"I would like to see the Center become a community-sponsored composers guild, which would offer the young composer a place to work, to perform, to come into contact with others in his field, all away from an institutional environment. Each composer would through his contact with the Center, be encouraged to fulfill his own musical needs and develop his own personal language. he would have the advantage and support of all the facilities of the Center, for rehearsals and performances of his music, for contact with other composers and musicians, for work in the electronic music studios.
He would be encouraged to involve himself in the musical life of the community-at-large. The community in turn would be offered the services of the Center as a music-producing agency for films, for plays, for churches and schools. Such a program, carried through in detail, could produce a revolution. It would, I believe, in five years time, create a new cultural environment in at least our local area."
Ramon's plan was realistic, but it would need time, more than five years. Morton composed music for Actor's Workshop and television documentaries, and Ramon tried to interest radio and television stations and advertising agencies in what the Tape Center could offer. It is a pity that no foundation provided long term funding, because Ramon was right about creating a new cultural environment, and in fact the Tape Center did create a revolutionary new cultural environment in San Francisco. What failed was the idea of a guild of independent composers. Many people were becoming aware that the San Francisco Tape Music Center was
"the focal point in the city for experimental events in the arts, with the primary emphasis on music, film and dance. This coming together of artists has been an important part of the experience here. Out of this coming together there have been made many important discoveries in performance procedures. A concert at the Center often contains a multiplicity of elements, both visual and aural, and can be guaranteed to be a very different experience from a concert in the usual sense of the word."
The modern theater piece was born in San Francisco at the Tape Center well before the East knew it. The concept of a total theater of mixed media had been thoroughly developed by 1964. Ramon described two pieces in his report:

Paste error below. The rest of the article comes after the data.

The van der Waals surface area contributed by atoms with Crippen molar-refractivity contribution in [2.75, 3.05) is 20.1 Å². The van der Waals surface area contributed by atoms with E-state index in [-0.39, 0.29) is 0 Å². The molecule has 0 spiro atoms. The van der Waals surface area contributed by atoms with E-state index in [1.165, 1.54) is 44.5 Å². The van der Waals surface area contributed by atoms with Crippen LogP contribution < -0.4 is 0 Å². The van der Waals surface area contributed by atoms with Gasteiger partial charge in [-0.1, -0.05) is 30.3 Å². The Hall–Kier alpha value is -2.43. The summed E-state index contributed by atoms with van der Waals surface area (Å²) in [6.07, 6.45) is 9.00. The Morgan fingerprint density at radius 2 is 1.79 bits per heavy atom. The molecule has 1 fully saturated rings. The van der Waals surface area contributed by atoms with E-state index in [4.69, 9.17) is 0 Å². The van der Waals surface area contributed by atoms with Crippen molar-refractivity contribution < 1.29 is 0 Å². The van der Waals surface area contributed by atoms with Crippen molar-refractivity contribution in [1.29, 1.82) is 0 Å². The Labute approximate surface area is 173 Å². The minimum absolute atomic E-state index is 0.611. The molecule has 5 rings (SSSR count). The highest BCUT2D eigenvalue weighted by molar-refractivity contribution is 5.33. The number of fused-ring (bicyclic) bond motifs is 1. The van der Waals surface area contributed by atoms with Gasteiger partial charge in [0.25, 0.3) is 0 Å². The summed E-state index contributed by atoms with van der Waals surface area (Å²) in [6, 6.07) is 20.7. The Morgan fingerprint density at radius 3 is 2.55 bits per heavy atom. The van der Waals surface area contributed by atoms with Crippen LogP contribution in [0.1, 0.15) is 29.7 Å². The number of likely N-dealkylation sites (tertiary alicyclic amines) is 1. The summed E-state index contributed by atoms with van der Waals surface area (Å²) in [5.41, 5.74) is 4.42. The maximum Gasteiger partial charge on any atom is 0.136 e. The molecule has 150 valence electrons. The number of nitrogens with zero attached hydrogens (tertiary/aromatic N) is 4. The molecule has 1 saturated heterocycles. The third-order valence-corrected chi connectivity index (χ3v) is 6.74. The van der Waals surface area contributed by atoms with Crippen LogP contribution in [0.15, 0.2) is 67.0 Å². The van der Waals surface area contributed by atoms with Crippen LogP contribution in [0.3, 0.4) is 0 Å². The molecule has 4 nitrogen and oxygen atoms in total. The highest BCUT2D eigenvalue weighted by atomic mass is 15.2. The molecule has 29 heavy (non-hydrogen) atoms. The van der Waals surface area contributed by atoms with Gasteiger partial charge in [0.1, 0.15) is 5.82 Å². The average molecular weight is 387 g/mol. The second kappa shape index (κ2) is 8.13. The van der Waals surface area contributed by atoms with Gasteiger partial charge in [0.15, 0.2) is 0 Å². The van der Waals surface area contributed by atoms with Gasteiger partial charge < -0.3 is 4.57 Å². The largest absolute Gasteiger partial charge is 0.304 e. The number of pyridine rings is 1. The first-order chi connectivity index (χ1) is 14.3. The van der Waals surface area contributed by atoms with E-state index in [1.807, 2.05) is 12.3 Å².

"One of the most exciting aspects of the work at the Center has been the combining of visual effects with both live performance and tape. A work such as Morton Subotnick's Mandolin: A Theatre Piece combines live viola, recorded voice and piano, recorded electronic and concrete sounds, slide projections and View-graph projections into a total experience of overwhelming beauty.
Improvised pieces using live performers, tape, and light projections also have proved to be a moving experience both for the participants and the audience. Desert Ambulance, a work of my own, combines recorded instrumental sounds, live accordion, slides and film. It also showed the efficacy of combining new visual elements with more traditional concert procedures. As one of the local critics said after the performance of Mandolin and Desert Ambulance just before we took them on tour, there seems to be a new art form in the process of being born."
Pauline Oliveros played accordion in the 1964 performances of Desert Ambulance. Ramon got the recorded instrumental sounds from a Chamberlain organ, an ingenious instrument which used prerecorded instrument sounds on tape loops. Later the Center purchased one of these organs and tried to adapt it to electronic music uses, along the lines of Hugh LeCaine's multiple tape recorder, but the strips of prerecorded tape were difficult of access and the machine had a regrettable tendency toward malfunction. Sender's notation was conveyed live to the accordionist by earphones. The composer talked the performer through the composition with instructions, suggestions and spur-or-the-moment ideas for improvisation.